Twelve barrels of the world’s most alcoholic whisky, or enough to wipe out a medium-size army, will be produced when the Bruichladdich distillery revives the ancient tradition of quadruple-distilling today. With an alcohol content of 92 per cent, the drink may not be the most delicate single malt ever produced but it is by far and away the world’s strongest. Malt whisky usually has an alcohol content of between 40 per cent and 63.5 per cent.
Mark Reynier, Bruichladdich’s managing director, said: “We are doing this because we have this ancient recipe and therefore we can. It is unlikely that we will ever produce any more quadruple distilled malt again, so we expect it to become much sought after.”
(From the Times Online, via DM. I wonder if they’re patenting the process?)
In responding to “New Products, Emerging from Chaos,” Albatross makes a good comment about how the RSA patent expiry didn’t lead to an immediate outpouring of new products. Albratross also mentions how transaction costs encourage people to look for new ways to solve a problem. Mordaxus says there has been an explosion in the use of cryptography since the RSA patent expired — it just took a while.
Even though neither commenter mentioned it, I want to start with the issue of language, which is the elephant in the room. The most trenchant critique of the system involves language. There are important disconnects between the words used to describe the patent system, and the reality of the system.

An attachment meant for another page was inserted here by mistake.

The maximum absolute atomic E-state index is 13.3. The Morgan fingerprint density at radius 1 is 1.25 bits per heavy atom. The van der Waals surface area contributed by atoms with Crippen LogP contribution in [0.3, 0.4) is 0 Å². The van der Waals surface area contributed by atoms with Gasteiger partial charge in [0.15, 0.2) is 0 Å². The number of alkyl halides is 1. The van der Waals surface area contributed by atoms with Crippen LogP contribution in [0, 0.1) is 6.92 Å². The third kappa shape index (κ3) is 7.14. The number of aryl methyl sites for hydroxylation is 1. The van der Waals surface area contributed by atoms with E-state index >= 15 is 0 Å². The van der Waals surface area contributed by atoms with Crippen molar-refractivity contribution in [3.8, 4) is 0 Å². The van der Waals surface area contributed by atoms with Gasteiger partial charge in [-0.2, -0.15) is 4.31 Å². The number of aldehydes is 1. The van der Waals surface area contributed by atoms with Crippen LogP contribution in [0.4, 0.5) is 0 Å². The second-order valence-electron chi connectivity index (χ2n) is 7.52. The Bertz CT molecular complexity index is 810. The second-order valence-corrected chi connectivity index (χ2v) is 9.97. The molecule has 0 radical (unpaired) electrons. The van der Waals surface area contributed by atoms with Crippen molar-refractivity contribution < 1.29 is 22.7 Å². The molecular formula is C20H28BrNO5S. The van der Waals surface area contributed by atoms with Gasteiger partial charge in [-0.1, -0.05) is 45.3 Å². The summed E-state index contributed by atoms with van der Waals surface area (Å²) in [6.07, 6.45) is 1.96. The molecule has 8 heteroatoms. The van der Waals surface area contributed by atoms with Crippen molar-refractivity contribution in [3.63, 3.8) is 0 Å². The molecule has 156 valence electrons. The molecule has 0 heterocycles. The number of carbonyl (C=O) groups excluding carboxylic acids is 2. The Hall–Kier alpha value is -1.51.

The way the courts interpret “new” and “non-obvious” has lost all relation to the plain language meaning of the words. That disconnect drives a great deal of anger at and disdain for the system. The form in which software patents have evolved means the original bargain, of disclosure for protection, does not work in my field. Software engineers don’t read patents. They are, almost without exception, incomprehensible. I recall being shocked to hear that chemists actually read each other’s patents.
I’ve been saying for a while that destroying information has an ironic tendency: While it’s quite hard to really destroy data on a computer when you want to, (for example, “Hard-Disk Risk“) it’s quite easy to lose the data by accident.
Similarly, while it’s quite hard to make code that runs and does what you want, it seems to be quite hard to make code that does all that, and also doesn’t run when you don’t want it to. As is illustrated by “OSx86 10.4.4 Security Broken. (Guess Who Done It?).” In this case, the security they’re referring to is the ability of the OS to only run on Apple hardware.
Ironic. It feels like it ought to be easier.
In a recent post, “The Future Belongs To The Quants,” Chris suggests that risk mitigations must be quantifiable. My post “In The Future, Everyone Will Be Audited for 20 Years,” lists what the FTC is requiring for risk mitigation. It seems none of it is quantifiable. Chris?
(Incidentally, I think this iptables shirt may be the single geekiest t-shirt I have ever seen, including the vendor room at probably 10 Defcons. From lilit’s photostream.)